Hallucinatory mermaid dances. Homoerotic On the Town inspired musical numbers (the frontrunner for best scene of 2016, coincidentally). Channing Tatum giving a better Blue Steel than Derek Zoolander ever could. Singing cowboys. Ralph Fiennes pronouncing the phrase “rodeo clown”. Double Tilda Swinton. Christopher Lambert cameos. Would that it were sa’simple. Aloof laughing. Priests and Rabbis arguing over how to depict Christ in a movie.
The Coen Brothers latest movie has received a mixed critical reaction due to how it is clearly just various bits and pieces stuck together into an incoherent whole. But when those bits and pieces manage to be this in love with the magic of old Hollywood, whilst managing to voice criticism on religion and politics all at once, I fail to see how this isn’t deserving of a place in the higher tier of their filmography.
5) Green Room
After seeing all adulatory comments for his previous film being tempered with praise comparing him to more celebrated filmmakers, Green Room marks director Jeremy Saulnier as an essential genre filmmaker on his own terms. Refusing to step in line with narrative conventions, Green Room may be perceived as needlessly and excessively nihilistic; instead, Saulnier’s film is gloriously unpredictable, a unique thriller that rips up the rule book whilst paying deliriously gory tribute to it.
4) 10 Cloverfield Lane
I saw 10 Cloverfield Lane by myself, in a gigantic screening room where I made up 100% of the audience. For a film so tense and claustrophobic, this was the ideal way to see it; as the movie edged deeper into its third act, I just couldn’t suppress myself from repeatedly bellowing “holy shit” out loud.
With only little relation to the original Cloverfield (which I was decidedly not a fan of), this movie is a marvel of Hitchcockian suspense, peppered frequently with the subversive black comedy the cinematic master was known for. As stripped down as genre movies can possibly go and all the better for it; all future blockbuster screenwriters should take note of the effective simplicity of 10 Cloverfield Lane, frequently eschewing SF special effects in favour of good old fashioned paranoid tension.
3) Zootropolis (or Zootopia, if you live internationally)
In a political climate divorced from sanity, let alone rationality, should it really come as a surprise that the most well-thought through socio-political argument is the overwrought thesis of a Disney animated film with an intended young audience? If older minds are getting screwed up with the thoughts of building borders, Zootropolis is here to unshackle young minds and ensure that no matter what political wing you grow up to fall under, you will have the basic moral dignity to not fall into shameful bigotry older generations are aimlessly walking towards. That it manages to have an important political message without ever getting in the way of the strength of the narrative (or the plethora of winning jokes and characters) makes the film a modern animated classic.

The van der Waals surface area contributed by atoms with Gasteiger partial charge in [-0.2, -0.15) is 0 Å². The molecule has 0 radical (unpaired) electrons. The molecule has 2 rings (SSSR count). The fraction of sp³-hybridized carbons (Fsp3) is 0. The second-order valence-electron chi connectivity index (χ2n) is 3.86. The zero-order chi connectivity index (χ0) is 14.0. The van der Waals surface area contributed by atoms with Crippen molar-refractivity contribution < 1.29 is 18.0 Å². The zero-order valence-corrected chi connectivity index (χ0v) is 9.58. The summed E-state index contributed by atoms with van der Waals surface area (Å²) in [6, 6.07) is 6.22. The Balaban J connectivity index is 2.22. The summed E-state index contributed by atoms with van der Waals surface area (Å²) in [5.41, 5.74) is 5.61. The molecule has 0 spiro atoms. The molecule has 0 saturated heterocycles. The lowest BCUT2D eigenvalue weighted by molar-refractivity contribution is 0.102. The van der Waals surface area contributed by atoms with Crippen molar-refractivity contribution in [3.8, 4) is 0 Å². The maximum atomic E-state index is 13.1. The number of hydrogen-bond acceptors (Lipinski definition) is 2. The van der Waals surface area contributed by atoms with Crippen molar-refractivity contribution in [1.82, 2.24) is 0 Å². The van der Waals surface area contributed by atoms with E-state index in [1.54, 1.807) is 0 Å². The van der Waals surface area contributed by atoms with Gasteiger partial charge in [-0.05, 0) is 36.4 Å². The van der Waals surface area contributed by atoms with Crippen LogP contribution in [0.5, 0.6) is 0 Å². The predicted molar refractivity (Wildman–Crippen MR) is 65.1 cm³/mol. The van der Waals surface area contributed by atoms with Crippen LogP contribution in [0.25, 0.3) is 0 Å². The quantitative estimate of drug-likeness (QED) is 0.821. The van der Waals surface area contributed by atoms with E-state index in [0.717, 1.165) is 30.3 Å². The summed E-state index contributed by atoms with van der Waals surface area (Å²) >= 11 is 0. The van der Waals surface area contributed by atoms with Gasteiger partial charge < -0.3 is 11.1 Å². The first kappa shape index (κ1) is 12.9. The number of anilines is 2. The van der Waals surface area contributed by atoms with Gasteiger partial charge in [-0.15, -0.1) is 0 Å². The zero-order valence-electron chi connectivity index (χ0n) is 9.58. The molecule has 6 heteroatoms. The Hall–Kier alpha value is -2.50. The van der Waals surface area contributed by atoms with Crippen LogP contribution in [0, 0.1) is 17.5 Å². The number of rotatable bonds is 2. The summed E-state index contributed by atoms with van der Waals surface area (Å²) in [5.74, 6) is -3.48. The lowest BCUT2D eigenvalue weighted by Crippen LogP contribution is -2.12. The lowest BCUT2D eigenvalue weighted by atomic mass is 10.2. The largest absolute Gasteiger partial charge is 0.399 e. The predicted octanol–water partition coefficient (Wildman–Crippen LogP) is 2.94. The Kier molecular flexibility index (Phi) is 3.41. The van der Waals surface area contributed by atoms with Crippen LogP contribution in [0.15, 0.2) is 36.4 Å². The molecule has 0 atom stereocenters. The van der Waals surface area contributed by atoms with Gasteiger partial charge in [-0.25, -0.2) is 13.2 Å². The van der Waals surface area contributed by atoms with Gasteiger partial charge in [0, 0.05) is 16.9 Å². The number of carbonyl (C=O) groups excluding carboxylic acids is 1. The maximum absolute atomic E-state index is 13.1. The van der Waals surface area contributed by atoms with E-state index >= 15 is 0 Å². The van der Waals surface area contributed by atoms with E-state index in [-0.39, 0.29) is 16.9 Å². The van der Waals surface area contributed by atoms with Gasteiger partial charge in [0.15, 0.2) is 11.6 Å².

2) The Witch
It has been a long time since I’ve seen a new horror movie that is so lovingly crafted- a technical marvel that doesn’t conceal an ugly nightmare so much as it enhances it. With found footage movies now out of favour, Robert Eggers is the director to show us that sweeping cinematic visions are even more scary than plodding attempts at faux-realism. He plays on audience expectations of horror, crafting an uncompromising work that feels both at home within the genre canon and completely singular. Bound to be divisive to modern horror fans due to the period-accurate 17th century dialogue and religious themes that are so well explored, the film was endorsed by the satanic church. Not your average horror movie- and all the better for it.
The Nice Guys
Marrying the hard boiled flavour of the pulpiest film noir with some of the goofiest and most violent slapstick ever committed to celluloid, Shane Black’s The Nice Guys is the bad taste comedy of my dreams. Shocking bloodlust has really never been this funny- imagine a strange mashup of L.A Confidential and Itchy and Scratchy and you are halfway towards the offbeat brilliance here.
But the real power in the movie is how, underneath the shocking laughs that fly faster and more frequent than any other recent comedy, he actually makes you emotionally invested in the characters, without ever redeeming them. It goes without saying that the title is ironic- these are the two biggest cinematic assholes in recent memory.